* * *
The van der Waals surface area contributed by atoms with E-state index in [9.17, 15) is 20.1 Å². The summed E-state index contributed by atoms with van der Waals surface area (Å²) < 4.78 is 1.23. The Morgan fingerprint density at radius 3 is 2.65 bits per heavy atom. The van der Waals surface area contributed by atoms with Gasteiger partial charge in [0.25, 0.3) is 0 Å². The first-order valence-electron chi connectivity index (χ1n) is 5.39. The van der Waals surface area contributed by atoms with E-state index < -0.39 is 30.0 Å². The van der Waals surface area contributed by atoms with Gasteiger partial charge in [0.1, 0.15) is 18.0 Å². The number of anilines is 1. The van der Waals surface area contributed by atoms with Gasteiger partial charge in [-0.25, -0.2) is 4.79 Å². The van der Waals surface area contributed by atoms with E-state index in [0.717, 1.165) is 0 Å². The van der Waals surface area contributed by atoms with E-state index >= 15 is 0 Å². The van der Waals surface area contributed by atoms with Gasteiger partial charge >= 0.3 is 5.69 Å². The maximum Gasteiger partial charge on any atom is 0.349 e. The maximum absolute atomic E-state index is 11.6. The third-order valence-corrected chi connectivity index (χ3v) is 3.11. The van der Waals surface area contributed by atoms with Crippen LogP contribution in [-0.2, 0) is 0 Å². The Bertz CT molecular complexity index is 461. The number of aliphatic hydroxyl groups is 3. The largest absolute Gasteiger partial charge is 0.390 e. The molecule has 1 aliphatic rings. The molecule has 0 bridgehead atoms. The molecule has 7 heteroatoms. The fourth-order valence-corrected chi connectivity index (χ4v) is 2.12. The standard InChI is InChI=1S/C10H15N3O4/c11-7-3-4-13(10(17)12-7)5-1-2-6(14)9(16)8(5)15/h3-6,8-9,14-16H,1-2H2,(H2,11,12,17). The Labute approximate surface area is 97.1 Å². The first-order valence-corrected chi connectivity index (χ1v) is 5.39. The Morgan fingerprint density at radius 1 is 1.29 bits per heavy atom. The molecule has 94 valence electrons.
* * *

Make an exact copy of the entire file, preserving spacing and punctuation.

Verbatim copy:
The van der Waals surface area contributed by atoms with E-state index in [9.17, 15) is 20.1 Å². The summed E-state index contributed by atoms with van der Waals surface area (Å²) < 4.78 is 1.23. The Morgan fingerprint density at radius 3 is 2.65 bits per heavy atom. The van der Waals surface area contributed by atoms with Gasteiger partial charge in [0.25, 0.3) is 0 Å². The first-order valence-electron chi connectivity index (χ1n) is 5.39. The van der Waals surface area contributed by atoms with E-state index < -0.39 is 30.0 Å². The van der Waals surface area contributed by atoms with Gasteiger partial charge in [0.1, 0.15) is 18.0 Å². The number of anilines is 1. The van der Waals surface area contributed by atoms with Gasteiger partial charge in [-0.25, -0.2) is 4.79 Å². The van der Waals surface area contributed by atoms with E-state index in [0.717, 1.165) is 0 Å². The van der Waals surface area contributed by atoms with E-state index >= 15 is 0 Å². The van der Waals surface area contributed by atoms with Gasteiger partial charge >= 0.3 is 5.69 Å². The maximum Gasteiger partial charge on any atom is 0.349 e. The maximum absolute atomic E-state index is 11.6. The third-order valence-corrected chi connectivity index (χ3v) is 3.11. The van der Waals surface area contributed by atoms with Crippen LogP contribution in [-0.2, 0) is 0 Å². The Bertz CT molecular complexity index is 461. The number of aliphatic hydroxyl groups is 3. The largest absolute Gasteiger partial charge is 0.390 e. The molecule has 1 aliphatic rings. The molecule has 0 bridgehead atoms. The molecule has 7 heteroatoms. The fourth-order valence-corrected chi connectivity index (χ4v) is 2.12. The standard InChI is InChI=1S/C10H15N3O4/c11-7-3-4-13(10(17)12-7)5-1-2-6(14)9(16)8(5)15/h3-6,8-9,14-16H,1-2H2,(H2,11,12,17). The Labute approximate surface area is 97.1 Å². The first-order valence-corrected chi connectivity index (χ1v) is 5.39. The Morgan fingerprint density at radius 1 is 1.29 bits per heavy atom. The molecule has 94 valence electrons.